Upon the Intimation lately made by Mr Hollis, and formerly by Mr Neal, that it may be of great advantage to the College Library, that a Catalogue of the Books in the sd Library be printed and Sent abroad, Voted, that forthwith the Library-keepr take an Exact Catalogue of the Books in the Library, and the same be printed in Order to transmitt to friends abroad: And that this be don at the Charge of the College.2

    That the Library-keeper proceeded expeditiously on this task is shown by the vote passed by the Corporation on October 3, 1722: “That Mr Gee3 Library-keeper, having prepar’d a Catalogue of the Books belonging to the Library for the press is desired to take care to get 300 Copys printd off & stitch’d for the Use of the Corporation.”4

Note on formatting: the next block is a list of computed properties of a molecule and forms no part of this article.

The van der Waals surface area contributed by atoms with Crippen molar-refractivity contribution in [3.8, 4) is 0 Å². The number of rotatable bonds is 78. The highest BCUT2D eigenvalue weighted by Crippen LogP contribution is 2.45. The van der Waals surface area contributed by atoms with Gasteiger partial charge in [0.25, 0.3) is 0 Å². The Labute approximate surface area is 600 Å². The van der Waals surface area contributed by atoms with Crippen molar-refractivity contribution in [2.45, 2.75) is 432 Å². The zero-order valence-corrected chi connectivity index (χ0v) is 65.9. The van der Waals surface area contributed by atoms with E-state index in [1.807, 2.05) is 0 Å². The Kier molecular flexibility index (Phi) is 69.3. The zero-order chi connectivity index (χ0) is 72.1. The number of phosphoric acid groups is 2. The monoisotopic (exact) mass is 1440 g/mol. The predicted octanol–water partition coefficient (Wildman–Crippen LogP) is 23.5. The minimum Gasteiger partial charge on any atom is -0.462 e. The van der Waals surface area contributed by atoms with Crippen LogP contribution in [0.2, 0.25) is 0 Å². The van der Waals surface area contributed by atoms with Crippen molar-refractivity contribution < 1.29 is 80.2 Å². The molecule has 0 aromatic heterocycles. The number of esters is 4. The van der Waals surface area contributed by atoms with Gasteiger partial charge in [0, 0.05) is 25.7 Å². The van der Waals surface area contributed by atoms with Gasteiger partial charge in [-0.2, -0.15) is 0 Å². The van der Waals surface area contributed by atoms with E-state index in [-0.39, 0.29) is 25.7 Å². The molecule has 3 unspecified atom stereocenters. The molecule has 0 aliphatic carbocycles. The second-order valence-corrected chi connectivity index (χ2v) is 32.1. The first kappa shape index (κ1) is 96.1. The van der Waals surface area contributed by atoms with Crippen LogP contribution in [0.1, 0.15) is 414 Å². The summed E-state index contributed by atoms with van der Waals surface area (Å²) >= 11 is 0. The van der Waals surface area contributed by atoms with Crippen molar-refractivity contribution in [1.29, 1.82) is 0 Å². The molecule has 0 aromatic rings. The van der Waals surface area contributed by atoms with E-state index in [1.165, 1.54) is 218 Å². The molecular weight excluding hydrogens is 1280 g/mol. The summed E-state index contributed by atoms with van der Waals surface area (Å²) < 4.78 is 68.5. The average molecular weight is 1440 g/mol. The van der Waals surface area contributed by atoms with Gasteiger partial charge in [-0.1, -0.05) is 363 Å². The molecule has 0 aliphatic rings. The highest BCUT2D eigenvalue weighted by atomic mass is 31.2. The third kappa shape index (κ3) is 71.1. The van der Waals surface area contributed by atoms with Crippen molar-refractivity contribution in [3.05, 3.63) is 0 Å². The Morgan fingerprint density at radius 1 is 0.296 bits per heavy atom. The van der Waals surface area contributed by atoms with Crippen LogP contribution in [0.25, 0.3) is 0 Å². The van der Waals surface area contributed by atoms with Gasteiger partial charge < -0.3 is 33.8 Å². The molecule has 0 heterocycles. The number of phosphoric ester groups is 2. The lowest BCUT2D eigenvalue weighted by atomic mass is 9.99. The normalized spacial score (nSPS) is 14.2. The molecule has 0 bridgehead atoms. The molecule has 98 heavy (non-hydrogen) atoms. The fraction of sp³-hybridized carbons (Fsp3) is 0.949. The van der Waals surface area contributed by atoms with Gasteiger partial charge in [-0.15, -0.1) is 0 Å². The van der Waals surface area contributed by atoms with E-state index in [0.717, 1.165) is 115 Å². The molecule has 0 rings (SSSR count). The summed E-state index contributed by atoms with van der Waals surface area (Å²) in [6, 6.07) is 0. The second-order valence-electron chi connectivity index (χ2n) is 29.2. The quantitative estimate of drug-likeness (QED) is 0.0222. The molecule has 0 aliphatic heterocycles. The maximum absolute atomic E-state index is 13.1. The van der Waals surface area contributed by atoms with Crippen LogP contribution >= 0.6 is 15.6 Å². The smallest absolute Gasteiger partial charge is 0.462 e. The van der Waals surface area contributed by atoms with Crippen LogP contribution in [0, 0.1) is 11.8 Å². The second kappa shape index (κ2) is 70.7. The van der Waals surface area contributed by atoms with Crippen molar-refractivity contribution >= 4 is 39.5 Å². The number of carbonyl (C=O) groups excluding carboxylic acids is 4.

The catalogue thus prepared was issued the following year under the imprint of B. Green of Boston.5 This small quarto volume of 106 pages is probably the first library catalogue published in America. The Latin preface gives a brief description of the arrangement of the Library and the plan of the catalogue. The books were arranged in numbered cases of seven shelves each, and the books on each shelf were also numbered. A typical book number under this scheme might be “14–5–23.” The first number represents the case, the second the shelf, and the last the book. This numbering system is not unlike that used one hundred and fifty years later in the new stack of Gore Hall. Attached to each case there was an index to the books in it, or what we should now call a shelf-list. There was a definite scheme of classification: thus, case 1 was for general works, the next ten or dozen cases were devoted to theology; then came the classics, science, history, etc. As was customary at the time—and it is a custom still followed in the catalogues of English auction sales—the catalogue was divided into three alphabetical sections, according to the size of the books,—folio, quarto, and octavo and under. In these sections, under each letter the names of the authors were not further alphabetized but followed the order of the case numbers. This makes it somewhat difficult to find readily the works of an author. This Mr. Hollis complained of, in a letter dated February 27, 1724: “looking over your Catalogue, I remark, a fault as I think) all books of One Author, of same size, should stand together, wheras Goodwin, Owen &c have divers others intervening, wch is not easy to observ in a cursory viewe, unless a man read over the whole letter.”